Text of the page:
Polpetta (Meatballs)

Ingredients

  • 1/2 pound lean ground beef
  • 1/2 pound ground pork
  • 1/2 pound ground veal
  • 2 egg, beaten
  • 1 cup torn day old Italian bread soaked in 1/2 cup milk
  • 1/4 cup finely chopped fresh parsley
  • 2 or 3 medium cloves very finely chopped garlic
  • 1/2 cup grated Parmesan cheese
  • 1/4 cup grated Romano cheese
  • OPTIONAL Fresh or dried bread crumbs as needed for rolling.

Instructions

  1. Squeeze excess milk from bread.
  2. Add all ingredients in a bowl and mix well. Be gentle and do not over-mix.
  3. Shape into ping pong or golf balls sized balls and roll lightly in bread crumbs, if desired.
  4. Brown well in frying pan with olive oil and add to your tomato sauce.
  5. Let finish cooking by simmering in sauce.
http://www.acoalcrackerinthekitchen.com/2018/11/05/polpetta-meatballs/

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postheadericon Handmade Pierogi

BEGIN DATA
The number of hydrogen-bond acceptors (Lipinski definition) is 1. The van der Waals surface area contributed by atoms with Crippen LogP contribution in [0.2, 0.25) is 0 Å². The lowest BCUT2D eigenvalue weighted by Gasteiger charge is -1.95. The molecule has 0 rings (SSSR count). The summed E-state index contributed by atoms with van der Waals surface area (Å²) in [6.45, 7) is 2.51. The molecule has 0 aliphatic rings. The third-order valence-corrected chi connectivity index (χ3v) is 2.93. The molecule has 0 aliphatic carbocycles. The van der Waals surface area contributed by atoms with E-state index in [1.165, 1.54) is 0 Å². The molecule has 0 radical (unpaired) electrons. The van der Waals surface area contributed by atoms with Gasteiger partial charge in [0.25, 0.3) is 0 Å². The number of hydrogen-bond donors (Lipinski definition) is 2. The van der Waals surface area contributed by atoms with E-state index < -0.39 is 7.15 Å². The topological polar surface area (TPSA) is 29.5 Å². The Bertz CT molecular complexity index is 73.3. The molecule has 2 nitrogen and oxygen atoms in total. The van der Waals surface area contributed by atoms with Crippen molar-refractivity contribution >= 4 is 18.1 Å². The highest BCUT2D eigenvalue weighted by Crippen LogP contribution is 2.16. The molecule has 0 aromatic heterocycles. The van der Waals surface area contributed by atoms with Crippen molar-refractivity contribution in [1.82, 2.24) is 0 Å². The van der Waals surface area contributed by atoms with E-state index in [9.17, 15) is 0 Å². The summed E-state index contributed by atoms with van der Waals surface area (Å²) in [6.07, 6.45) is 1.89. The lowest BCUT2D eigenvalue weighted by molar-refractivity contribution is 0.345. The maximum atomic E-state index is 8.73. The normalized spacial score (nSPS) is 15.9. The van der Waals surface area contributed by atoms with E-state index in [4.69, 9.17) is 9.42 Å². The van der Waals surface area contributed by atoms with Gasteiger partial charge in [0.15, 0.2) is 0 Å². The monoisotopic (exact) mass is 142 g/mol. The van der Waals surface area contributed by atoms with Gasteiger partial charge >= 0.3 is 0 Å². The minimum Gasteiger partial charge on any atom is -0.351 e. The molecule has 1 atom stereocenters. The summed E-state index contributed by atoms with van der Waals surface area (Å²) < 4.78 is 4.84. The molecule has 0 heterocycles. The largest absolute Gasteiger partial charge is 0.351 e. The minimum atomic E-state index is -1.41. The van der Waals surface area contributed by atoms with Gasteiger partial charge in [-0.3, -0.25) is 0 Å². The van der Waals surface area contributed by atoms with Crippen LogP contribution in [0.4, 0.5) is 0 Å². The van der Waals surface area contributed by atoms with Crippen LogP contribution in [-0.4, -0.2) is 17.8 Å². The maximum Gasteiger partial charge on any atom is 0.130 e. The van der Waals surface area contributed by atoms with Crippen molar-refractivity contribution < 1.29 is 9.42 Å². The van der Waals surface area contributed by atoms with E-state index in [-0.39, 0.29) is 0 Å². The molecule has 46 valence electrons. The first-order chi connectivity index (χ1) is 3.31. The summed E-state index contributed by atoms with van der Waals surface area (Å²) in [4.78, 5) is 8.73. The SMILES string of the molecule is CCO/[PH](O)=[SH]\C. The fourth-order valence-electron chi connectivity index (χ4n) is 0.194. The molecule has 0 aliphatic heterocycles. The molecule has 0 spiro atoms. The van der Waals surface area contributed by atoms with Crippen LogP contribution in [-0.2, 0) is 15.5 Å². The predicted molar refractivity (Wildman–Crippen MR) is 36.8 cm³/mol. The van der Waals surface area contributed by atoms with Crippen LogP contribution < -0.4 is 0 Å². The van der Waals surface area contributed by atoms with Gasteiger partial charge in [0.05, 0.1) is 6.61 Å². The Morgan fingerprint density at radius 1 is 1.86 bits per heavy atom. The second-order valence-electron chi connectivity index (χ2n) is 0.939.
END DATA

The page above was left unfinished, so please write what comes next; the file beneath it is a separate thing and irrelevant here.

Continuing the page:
Ah, the beloved Coal Region favorite — pierogi. Not only do many meals revolve around pierogi, but it is the center of much social interaction, especially in generations gone by.  “Church ladies” gather in church kitchens and turn out pierogi for fundraising sales, block parties, or church festivals by the hundreds of dozen — and we Coal Region folks are quite willing to stand in long lines at those events to get them. (You meet nice people standing in the pierogi concession line.) Pierogi is a a traditional food in many cuisines of Eastern Europe and they found themselves becoming a staple in the Coal Region thanks to the influx of immigrants to the Anthracite region who came to America to work in the mines. What started out as a peasant food has evolved into a true classic. Pierogi are not difficult to make.  I repeat – not difficult!! Therefore, I suggest you pass over the in-the-grocery-store frozen variety and, at least once in your life, MAKE YOUR OWN! This recipe for the dough includes sour cream; some recipes do not, but I believe the addition of sour cream makes a more tender dough and I had an iconic “church lady” assure me that was correct (so, that’s good enough for me). Pierogi are filled with savory or sweet fillings, and I have included the very popular potato and cheese filling and a sauerkraut and potato filling. This recipe  makes a LOT, but if you are making pierogi, it makes sense to make a bunch and freeze some for future use. However, you can scale it down. They freeze wonderfully and last a long time in the freezer.